Last week I was in San Francisco for a work trip, so I checked out the open mic scene before I went and planned to do some spots while I was there. In the end I only managed to do one spot – a combination of jet-lag, catching a cold on the way out, and a busy work schedule meant I couldn’t get to as many gigs as I’d hoped.
I landed on Sunday afternoon, checked into my hotel and then went to an open mic night called OMJG, run in a gay nightclub called OMG on Sixth Street close to my hotel. The gig started at 5:30pm so I got there on time to make sure I got a spot, but I didn’t need to be so punctual. In contrast to the way London gigs work, acts just drifted in and out of this place throughout the couple of hours it ran, and nobody had problems getting a spot.
I think the locals must treat it as a warm-up before they go to do other spots later in the evening, and there doesn’t seem to be a problem with acts leaving the gig once they’ve done their spot. At first the place was pretty empty so I thought I’d just be performing to a handful of other acts, but eventually a group of four boisterous gay guys came in and sat in front of the stage, so there was at least a small audience.
To be honest I was so spaced from having only just got off a 13 hour flight that I pretty much gabbled nonsense at them for five minutes. I tried to address the fact that I was a Brit by opening with some stuff about Brexit (“I was going to talk to you guys about Brexit, back home we’ve got a problem with mad old racists taking control of the country and fucking everything up for us, but I suppose Americans wouldn’t find that stuff relatable in any way…”).
It didn’t really get much and I probably should have just gone straight in with a punchy opener instead, but I think they gave me a break because I was obviously out of my element, so they were friendly enough. I fumbled through some of my usual material but did a shitty job of it, got a few laughs and a couple of groans at the nasty bits, but it was undeniably a complete car crash. I think the audience were more impressed with my accent than my material.
The other acts were friendly and I stuck around to the end of the gig, although by that point I was pretty much the only person watching the final spot as everybody else drifted off.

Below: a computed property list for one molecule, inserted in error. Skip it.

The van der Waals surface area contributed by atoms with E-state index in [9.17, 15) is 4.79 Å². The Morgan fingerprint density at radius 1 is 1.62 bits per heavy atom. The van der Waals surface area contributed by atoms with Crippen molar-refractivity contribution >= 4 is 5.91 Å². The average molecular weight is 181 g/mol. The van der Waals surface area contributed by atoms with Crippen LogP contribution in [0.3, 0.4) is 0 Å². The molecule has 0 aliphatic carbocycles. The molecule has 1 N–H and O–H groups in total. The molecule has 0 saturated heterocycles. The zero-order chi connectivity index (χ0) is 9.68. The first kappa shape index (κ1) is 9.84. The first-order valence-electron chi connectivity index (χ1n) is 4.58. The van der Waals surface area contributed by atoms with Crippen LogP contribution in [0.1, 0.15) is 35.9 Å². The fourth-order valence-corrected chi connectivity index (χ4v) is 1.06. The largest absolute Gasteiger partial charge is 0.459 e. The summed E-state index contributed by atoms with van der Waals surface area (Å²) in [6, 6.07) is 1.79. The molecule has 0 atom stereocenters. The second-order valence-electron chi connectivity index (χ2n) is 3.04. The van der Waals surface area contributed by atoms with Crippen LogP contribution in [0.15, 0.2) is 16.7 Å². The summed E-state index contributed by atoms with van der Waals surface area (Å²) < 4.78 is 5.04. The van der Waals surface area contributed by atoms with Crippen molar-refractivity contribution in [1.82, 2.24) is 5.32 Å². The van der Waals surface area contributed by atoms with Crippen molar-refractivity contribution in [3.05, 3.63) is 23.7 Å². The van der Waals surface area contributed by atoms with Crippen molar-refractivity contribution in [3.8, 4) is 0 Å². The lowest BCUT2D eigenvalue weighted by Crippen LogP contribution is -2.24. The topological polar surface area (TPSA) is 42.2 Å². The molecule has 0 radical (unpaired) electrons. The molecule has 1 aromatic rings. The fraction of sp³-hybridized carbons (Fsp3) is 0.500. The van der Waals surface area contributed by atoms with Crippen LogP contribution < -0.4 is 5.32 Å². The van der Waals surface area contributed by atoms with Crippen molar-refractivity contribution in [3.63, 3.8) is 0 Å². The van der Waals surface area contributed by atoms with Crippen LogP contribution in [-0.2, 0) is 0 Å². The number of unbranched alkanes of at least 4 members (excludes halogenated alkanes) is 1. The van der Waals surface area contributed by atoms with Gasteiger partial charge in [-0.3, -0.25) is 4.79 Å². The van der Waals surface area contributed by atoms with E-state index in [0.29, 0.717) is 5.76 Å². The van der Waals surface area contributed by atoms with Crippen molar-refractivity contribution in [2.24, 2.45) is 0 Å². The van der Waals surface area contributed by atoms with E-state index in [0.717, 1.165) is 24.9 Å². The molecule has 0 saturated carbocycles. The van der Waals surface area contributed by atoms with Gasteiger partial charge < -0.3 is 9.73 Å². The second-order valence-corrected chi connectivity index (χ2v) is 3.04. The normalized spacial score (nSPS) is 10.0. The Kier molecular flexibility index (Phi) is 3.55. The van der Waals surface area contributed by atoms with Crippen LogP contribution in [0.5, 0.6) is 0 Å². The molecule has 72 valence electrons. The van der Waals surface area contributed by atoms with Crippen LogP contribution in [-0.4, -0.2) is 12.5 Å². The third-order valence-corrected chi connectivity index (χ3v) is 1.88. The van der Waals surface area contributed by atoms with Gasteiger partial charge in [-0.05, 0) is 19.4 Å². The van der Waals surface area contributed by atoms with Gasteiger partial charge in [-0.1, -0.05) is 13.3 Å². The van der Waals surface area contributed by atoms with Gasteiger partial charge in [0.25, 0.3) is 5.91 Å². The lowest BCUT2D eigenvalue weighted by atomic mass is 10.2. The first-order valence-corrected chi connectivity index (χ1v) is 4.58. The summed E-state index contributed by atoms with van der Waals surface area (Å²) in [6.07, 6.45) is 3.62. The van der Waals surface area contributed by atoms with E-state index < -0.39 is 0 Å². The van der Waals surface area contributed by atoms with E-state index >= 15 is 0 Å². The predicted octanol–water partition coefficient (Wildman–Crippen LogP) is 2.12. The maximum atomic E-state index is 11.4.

I got out of there at about 7pm, and the next gig was at a nearby Irish bar at 9pm. I didn’t want to sit in a bar by myself for a couple of hours so I went back to my hotel room; a fatal move because once I sat in the armchair I was done for and couldn’t summon the energy to go back out. I told myself I’d do more spots later in the week, but I didn’t get a chance to slip away from work, so that was that. I’m glad I did at least one.
Back in London this week I did my first spot at Sam Rhodes Comedy Explosion in Dalston. Unusually for an open mic it takes place in the main bar of a pub on Shoreditch High Street, rather than a side room, which means that even though it’s not a bringer night there’s still a half decent chance of a proper audience showing up.
It’s a nice gig, Sam plays MC and keeps the mood bouncy with his own up-beat material, and the random audience element makes it more fun. The night is split into three sections, and while you know which section you’ll be in beforehand, where you are in the running order for that section is the luck of the draw. I prefer this to the nights where you get called up completely at random, because at least you have a rough idea of when you need to mentally prepare to go up.
I went up towards the end of the middle section and, while I didn’t kill, I did get respectable laughs for most of my stuff, even if my closer flopped a bit. I think I need to do a bit of writing, because I’m getting comfortable with my current chunk of material and I’m starting to sense where it already works well and where it needs to be tightened up. My closer used to get a couple of big reliable laughs, but it’s not working as well these days, maybe because I’m not delivering it with the same gusto.
I was listening to an interesting podcast recently on the topic of commitment in comedy, and how being really committed to a bit can help you make controversial material work, so I think I’m going to try that before I do any major re-writing.
I bumped into a few people I recognise at the gig:
- The majestic Ruby Carr was aflame, and I both hate and love her for being so good at this.
- Micah Hall, I’ve seen around quite a bit recently and it’s nice to see how well his act is developing.
- Ginnia Cheng, we’ve been chummy for a while now and she gets better every time I see her.
Also, Vanessa Hua, introduced herself during one of the breaks because it turns out she’s a reader: *waves* – a few people who read the blog have introduced themselves at gigs and they always start by saying “I know this probably sounds a bit weird, but I read your blog…” Honestly, it’s not weird, I like saying hello to you lot.
I’m still not happy about only doing one gig a week, but life’s changing at the moment – so it might be a bit easier to step up to a couple of gigs every week soon.
I was supposed to be at the Cavendish this Wednesday, but I’ve had to cancel that due to a work thing, so my next gig is back at Comedy Explosion next Monday.